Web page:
I <3 The Internet

Before I start my first post ever here on the elite Tweedee Productions blog, I feel like I need to introduce myself.


Hi. I’m Sarah. I’ve been an associate producer at Tweedee for about nine months now. My desk is in the back of the studio, so if you come to visit our offices, that’s probably where you’ve seen me. And if you’ve filmed in our studio, I was probably the one running your prompter (assuming you were using it). When I’m not at work I enjoy writing (fiction and screenplays), cooking (with mixed results) and playing with my cats.

Okay, now that we are acquainted, I can jump right in.

I love the Internet. It represents what Wyoming and California meant to the cowboys and 49ers in centuries past: ultimate freedom. If you’re looking for something, odds are you’ll find it on the Internet, and if you have something to share, you can probably find someone who will distribute it for you—or you can even do it yourself! For people like me who conduct business on the Internet while simultaneously organizing a social agenda in the same location, it is practically a second life.

This level of freedom and involvement does present a problem for content creators though. With so many options and stimuli, how do you break through all of it and get YOUR stuff to the people you are trying to reach? It’s something marketing executives and advertisers have been struggling with since the Internet became a breeding ground for many “Next Big Things,” and so far there doesn’t seem to be any magical solution for guaranteed Internet success. However, there are a few things that you can do to ensure your project won’t be a total Internet fail:

1) Develop an interesting concept. Whether it’s a picture of a surly cat with a snarky tagline or a web series with a budget of thousands of dollars, it’s got to be interesting. If we know anything for sure, the Internet does NOT suffer boredom.

2) Only employ people who will get the job done. The end product is only as good as the people who work on it…and do you have ANY idea how long it takes to put together a decent 60 second animation? Because the Internet provides no real deadline, people can all too easily fall victim to laziness or frustration. So whether it’s a six person team of professionals, your college roommate, or just you and a laptop, you’ve got to be sure they are people who will see the project through to the end.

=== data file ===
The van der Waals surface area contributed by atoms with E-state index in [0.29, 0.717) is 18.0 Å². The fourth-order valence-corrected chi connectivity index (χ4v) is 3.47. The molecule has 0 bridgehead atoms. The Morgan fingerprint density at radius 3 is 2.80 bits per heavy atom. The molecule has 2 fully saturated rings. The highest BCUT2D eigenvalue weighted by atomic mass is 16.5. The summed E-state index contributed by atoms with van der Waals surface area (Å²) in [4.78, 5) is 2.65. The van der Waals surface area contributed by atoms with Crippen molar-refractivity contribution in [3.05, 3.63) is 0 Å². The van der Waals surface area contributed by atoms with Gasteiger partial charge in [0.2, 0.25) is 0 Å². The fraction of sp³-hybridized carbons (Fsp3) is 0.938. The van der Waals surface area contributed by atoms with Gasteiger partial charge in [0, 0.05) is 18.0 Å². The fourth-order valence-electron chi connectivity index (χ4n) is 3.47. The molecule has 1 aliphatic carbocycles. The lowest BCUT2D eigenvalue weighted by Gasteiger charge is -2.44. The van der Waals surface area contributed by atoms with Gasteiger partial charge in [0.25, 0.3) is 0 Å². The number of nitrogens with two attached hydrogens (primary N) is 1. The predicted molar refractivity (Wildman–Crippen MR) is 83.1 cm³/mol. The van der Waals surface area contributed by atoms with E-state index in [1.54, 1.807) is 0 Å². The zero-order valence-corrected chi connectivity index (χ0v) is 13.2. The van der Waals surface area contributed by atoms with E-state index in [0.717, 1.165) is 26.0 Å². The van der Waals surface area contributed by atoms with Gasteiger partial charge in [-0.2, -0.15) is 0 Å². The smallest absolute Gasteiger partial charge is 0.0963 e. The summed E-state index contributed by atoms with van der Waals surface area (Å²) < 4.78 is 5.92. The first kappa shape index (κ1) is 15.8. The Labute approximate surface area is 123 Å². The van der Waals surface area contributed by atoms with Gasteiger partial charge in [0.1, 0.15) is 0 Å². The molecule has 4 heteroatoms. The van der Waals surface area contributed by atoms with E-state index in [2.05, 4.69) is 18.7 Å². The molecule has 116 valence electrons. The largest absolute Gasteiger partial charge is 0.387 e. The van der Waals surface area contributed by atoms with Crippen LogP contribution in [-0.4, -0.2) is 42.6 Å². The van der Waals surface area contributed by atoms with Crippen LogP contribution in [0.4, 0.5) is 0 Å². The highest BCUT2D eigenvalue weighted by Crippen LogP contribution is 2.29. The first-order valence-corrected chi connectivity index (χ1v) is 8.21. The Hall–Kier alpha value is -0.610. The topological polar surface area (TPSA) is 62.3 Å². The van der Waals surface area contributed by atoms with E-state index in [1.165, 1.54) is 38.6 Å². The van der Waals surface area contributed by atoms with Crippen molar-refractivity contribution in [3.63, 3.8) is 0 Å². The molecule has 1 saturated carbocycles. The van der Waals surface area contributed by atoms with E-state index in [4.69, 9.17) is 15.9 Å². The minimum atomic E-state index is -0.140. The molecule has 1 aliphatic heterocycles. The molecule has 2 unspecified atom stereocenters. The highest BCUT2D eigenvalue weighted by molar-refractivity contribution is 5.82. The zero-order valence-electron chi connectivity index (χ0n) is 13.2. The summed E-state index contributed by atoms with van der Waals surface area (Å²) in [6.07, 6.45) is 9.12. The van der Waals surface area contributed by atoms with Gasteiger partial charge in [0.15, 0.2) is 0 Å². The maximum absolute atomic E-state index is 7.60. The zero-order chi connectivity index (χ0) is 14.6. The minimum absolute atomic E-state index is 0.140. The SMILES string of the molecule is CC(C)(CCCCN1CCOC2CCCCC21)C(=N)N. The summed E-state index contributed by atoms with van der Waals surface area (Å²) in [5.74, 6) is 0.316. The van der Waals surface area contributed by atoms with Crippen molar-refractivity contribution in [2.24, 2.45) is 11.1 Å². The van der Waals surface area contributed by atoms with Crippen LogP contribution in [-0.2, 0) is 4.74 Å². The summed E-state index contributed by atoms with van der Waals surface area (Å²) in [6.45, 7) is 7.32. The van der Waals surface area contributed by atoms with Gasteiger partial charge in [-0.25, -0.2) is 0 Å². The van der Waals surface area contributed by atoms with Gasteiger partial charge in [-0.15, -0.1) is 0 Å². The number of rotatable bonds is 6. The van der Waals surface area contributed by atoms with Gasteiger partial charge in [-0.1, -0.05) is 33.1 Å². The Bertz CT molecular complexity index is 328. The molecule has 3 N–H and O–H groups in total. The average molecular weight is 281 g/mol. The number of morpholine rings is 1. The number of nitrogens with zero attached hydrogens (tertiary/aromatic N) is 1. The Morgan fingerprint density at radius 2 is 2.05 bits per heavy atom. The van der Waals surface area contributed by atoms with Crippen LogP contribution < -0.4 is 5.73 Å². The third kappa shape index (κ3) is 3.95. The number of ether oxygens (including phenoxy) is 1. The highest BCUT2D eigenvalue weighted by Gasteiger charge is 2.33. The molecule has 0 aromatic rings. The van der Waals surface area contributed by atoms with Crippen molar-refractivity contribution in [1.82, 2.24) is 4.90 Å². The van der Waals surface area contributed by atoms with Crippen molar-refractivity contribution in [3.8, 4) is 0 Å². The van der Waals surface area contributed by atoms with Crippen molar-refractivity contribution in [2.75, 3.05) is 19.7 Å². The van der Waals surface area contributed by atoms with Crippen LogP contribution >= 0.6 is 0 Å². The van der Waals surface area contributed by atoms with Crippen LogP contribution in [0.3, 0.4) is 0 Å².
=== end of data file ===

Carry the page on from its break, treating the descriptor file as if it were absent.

3) Maintain quality throughout the process. To answer a previously posed question: a 60 second animation can take anywhere from a few hours to several weeks to complete, depending on the skill level needed, the resources available, and so on. When you’re dealing with that kind of time frame and attention to detail, it’s all too easy to start taking short cuts. DON’T GIVE IN! If you do, the Internet will know…because the Internet knows everything….and you will end up paying for it in the end.

4) Spread the word! A common misconception is that getting a product on the Internet is the most difficult part of the process, and that once it is out there for all to see, the money and fame will start to roll in of their own volition. This is WRONG! Once you have your product out there, you need to take it upon yourself to make sure that everyone knows about it! Share, Tweet, Pin, Skype, Link…do whatever you have to so people know what you’ve got and get excited enough to tell everyone they know about it too. Because if you don’t care enough to get it out there, no one else will either.

If you follow all of these steps…okay, yes, your project might still fall into Internet oblivion. But at least you’ll give yourself a fighting chance. With high standards of commitment and with a little bit of luck, you could have the next LOLCats, Justin Bieber, Gangnam Style or Harlem Shake.

Now go forth and CREATE!

…and let us know if you need any help 🙂

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